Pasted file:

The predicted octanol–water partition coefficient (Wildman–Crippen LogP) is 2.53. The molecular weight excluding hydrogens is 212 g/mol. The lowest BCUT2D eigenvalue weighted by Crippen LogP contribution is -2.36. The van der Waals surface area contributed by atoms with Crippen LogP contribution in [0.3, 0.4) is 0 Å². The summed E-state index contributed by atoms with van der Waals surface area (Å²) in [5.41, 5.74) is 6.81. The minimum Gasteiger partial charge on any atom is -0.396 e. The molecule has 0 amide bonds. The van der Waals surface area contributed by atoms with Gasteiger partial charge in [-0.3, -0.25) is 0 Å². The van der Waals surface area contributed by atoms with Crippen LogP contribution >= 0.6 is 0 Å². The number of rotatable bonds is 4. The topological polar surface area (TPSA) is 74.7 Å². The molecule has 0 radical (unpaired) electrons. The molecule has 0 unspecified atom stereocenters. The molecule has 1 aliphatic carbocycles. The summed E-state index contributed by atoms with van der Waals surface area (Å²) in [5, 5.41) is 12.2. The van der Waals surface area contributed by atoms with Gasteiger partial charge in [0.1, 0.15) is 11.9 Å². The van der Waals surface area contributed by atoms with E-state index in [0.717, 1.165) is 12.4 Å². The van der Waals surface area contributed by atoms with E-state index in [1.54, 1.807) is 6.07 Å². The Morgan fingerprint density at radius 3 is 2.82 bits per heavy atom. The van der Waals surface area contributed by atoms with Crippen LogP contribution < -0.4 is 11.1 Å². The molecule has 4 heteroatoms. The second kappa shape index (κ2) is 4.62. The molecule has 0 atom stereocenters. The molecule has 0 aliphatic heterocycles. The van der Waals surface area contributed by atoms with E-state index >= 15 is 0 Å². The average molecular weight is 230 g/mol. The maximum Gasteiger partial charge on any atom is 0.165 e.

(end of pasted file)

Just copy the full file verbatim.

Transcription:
The predicted octanol–water partition coefficient (Wildman–Crippen LogP) is 2.53. The molecular weight excluding hydrogens is 212 g/mol. The lowest BCUT2D eigenvalue weighted by Crippen LogP contribution is -2.36. The van der Waals surface area contributed by atoms with Crippen LogP contribution in [0.3, 0.4) is 0 Å². The summed E-state index contributed by atoms with van der Waals surface area (Å²) in [5.41, 5.74) is 6.81. The minimum Gasteiger partial charge on any atom is -0.396 e. The molecule has 0 amide bonds. The van der Waals surface area contributed by atoms with Gasteiger partial charge in [-0.3, -0.25) is 0 Å². The van der Waals surface area contributed by atoms with Crippen LogP contribution >= 0.6 is 0 Å². The number of rotatable bonds is 4. The topological polar surface area (TPSA) is 74.7 Å². The molecule has 0 radical (unpaired) electrons. The molecule has 0 unspecified atom stereocenters. The molecule has 1 aliphatic carbocycles. The summed E-state index contributed by atoms with van der Waals surface area (Å²) in [5, 5.41) is 12.2. The van der Waals surface area contributed by atoms with Gasteiger partial charge in [0.1, 0.15) is 11.9 Å². The van der Waals surface area contributed by atoms with E-state index in [0.717, 1.165) is 12.4 Å². The van der Waals surface area contributed by atoms with E-state index in [1.54, 1.807) is 6.07 Å². The Morgan fingerprint density at radius 3 is 2.82 bits per heavy atom. The van der Waals surface area contributed by atoms with Crippen LogP contribution < -0.4 is 11.1 Å². The molecule has 4 heteroatoms. The second kappa shape index (κ2) is 4.62. The molecule has 0 atom stereocenters. The molecule has 0 aliphatic heterocycles. The van der Waals surface area contributed by atoms with E-state index >= 15 is 0 Å². The average molecular weight is 230 g/mol. The maximum Gasteiger partial charge on any atom is 0.165 e.